In Premaratne’s work, consequently, the image, the spoken word, and music are almost effortlessly conjoined. Premaratne’s more popular films (Apeksha, Saptha Kanya, Adara Hasuna) bring about what can only be described as pure visual poetry: the final sequence of Adara Hasuna, for instance, where Vasanthi Chathurani’s character is reconciled with her lover (Ravindra Randeniya), echoes the kind of happy but poignant ending that Douglas Sirk shot in Magnificent Obsession and All That Heaven Allows. There are sequences from even his darker films – Palama Yata, Visidela, Seilama – which depart from cynicism and entreat us to forget.

And for me, that was what constituted the man’s strength AND weakness. While Obeyesekere became more cynical with each successive film (to the point of overkill, as Maruthaya showed), Premaratne remained the disciplined, romantic idealist, though not at the cost of depicting otherwise taboo themes. For better or worse, however, that idealism became his undoing when he went for the overtly political. That explains the limitations in Visidela and his last film, Kinihiriya Mal.

Visidela caught hold of an actual political experience and used it as background material for a fictionalised world. The story takes place around the time of the bheeshanaya, with its main characters all figuring in the tragedy that leads to probably the most downbeat ending that Premaratne contrived in his films. What we see, understand, and empathise with, is the plight of the characters played by Anosha Sonali and Jackson Anthony, siblings who get carried away by the idealism of youth despite the harsh realities that exist outside (and sometimes within) their village.

I know what certain critics would have thought of this: that in making the bheeshanaya “background material”, Premaratne privileged the plight of these two siblings, which essentially made the political aspect of the story a mere instrument at the hands of the personal. What this assumes is that the personal is “lower” in terms of relevance than the political, an erroneous misconception. I’d say that the director’s weakness comes up in another form: not when he privileges the personal over the social, but when he dabbles in both at the same time rather confusingly.

The authors of Profiling Sri Lanka write that Premaratne’s films display an uneven quality, which to a certain extent is true. That unevenness comes up strongly in Visidela, and I can pinpoint the exact time when it emerges: when, after Sonali and her lover (Razi Anwer) flirt with each other over Samitha Mudunkotuwa’s rendition of “Gumu Gumuwa Wadule”, we see Sonali’s uncle (played to perfection by W. Jayasiri) making covert sexual advances on her (the theme of incest, I must note here, wasn’t that convincingly portrayed, especially when contrasted against how he treated socially relevant themes in his other work).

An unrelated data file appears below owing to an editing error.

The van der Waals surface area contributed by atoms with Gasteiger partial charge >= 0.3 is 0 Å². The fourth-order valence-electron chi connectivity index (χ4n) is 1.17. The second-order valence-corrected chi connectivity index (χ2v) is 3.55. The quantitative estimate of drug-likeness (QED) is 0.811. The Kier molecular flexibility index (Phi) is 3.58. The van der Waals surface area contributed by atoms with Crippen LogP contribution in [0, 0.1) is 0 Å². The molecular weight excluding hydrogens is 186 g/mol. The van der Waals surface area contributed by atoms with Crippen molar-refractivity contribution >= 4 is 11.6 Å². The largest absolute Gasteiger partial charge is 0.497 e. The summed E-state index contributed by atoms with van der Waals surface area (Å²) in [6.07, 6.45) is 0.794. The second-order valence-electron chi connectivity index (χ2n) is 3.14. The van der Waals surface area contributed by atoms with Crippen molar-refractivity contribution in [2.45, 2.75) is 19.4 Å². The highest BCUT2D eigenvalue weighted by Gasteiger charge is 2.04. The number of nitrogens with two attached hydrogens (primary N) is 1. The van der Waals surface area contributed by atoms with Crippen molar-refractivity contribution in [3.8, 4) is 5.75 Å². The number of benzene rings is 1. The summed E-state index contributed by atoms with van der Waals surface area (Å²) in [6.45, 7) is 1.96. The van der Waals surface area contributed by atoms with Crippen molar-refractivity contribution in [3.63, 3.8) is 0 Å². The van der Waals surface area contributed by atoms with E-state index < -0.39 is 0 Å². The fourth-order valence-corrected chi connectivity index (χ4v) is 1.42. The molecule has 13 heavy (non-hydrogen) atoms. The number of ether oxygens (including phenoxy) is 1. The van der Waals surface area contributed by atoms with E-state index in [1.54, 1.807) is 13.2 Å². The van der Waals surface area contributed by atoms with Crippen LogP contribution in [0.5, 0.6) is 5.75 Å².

Pertinent issue

In Kinihiriya Mal he was crippled by another inhibition. Malinda Seneviratne in his review pointed out that the story was limited by the dichotomies reinforced between the virtuous village (symbolised by the elder sister, played by Vasanthi Chathurani) and the corrupting city (symbolised by the younger sister, a prostitute played by Sangeetha Weeraratne). “The urban-rural dichotomy depicted in the film is contrived for such clear demarcations are no longer tenable, not even in the imagination of the romantic ruralised,” he wrote.

Premaratne’s attempt to depict a pertinent issue (underpaid garment workers being ensnared by prostitution) was marred by the good/evil divide that commercial films subsisted on. Given his inability to do away with those dichotomies, he was unable to free himself of the box-office tendencies of the same middle cinema he brought about.

Obeyesekere faced roughly the same problem: in his last film, Aganthukaya, he tried so hard to do away with the commercialist strains of his story that he ended up reinforcing the same good/evil divide that Premaratne tried to evade, but could not.

Lester James Peries and Dharmasena Pathiraja werereacting against the conventional wisdom, with Lester as the modernist and Pathiraja as the postmodernist. Obeyesekere and Premaratne steered clear of both. In the end, they could not realise the full worth of what they were doing because they were in a country where the divide between the popular and the arty, even in the cinema, was too firm to penetrate, much less defy.